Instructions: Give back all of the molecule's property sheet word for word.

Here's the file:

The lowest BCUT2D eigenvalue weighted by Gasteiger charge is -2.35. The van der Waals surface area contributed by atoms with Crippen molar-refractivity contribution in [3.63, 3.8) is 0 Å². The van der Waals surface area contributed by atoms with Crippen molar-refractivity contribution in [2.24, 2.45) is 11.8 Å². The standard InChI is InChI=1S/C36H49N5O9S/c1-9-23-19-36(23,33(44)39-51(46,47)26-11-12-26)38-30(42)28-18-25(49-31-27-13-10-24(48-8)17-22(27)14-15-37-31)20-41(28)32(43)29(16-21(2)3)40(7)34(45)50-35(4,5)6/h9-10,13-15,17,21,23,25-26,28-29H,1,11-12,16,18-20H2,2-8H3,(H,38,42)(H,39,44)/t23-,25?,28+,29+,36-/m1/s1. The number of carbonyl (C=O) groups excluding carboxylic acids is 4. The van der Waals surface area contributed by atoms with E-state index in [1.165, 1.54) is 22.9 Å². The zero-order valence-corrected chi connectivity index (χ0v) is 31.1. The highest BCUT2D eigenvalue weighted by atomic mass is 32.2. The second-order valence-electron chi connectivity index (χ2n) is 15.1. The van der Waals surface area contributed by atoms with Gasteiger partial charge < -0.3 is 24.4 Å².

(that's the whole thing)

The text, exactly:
The lowest BCUT2D eigenvalue weighted by Gasteiger charge is -2.35. The van der Waals surface area contributed by atoms with Crippen molar-refractivity contribution in [3.63, 3.8) is 0 Å². The van der Waals surface area contributed by atoms with Crippen molar-refractivity contribution in [2.24, 2.45) is 11.8 Å². The standard InChI is InChI=1S/C36H49N5O9S/c1-9-23-19-36(23,33(44)39-51(46,47)26-11-12-26)38-30(42)28-18-25(49-31-27-13-10-24(48-8)17-22(27)14-15-37-31)20-41(28)32(43)29(16-21(2)3)40(7)34(45)50-35(4,5)6/h9-10,13-15,17,21,23,25-26,28-29H,1,11-12,16,18-20H2,2-8H3,(H,38,42)(H,39,44)/t23-,25?,28+,29+,36-/m1/s1. The number of carbonyl (C=O) groups excluding carboxylic acids is 4. The van der Waals surface area contributed by atoms with E-state index in [1.165, 1.54) is 22.9 Å². The zero-order valence-corrected chi connectivity index (χ0v) is 31.1. The highest BCUT2D eigenvalue weighted by atomic mass is 32.2. The second-order valence-electron chi connectivity index (χ2n) is 15.1. The van der Waals surface area contributed by atoms with Gasteiger partial charge < -0.3 is 24.4 Å².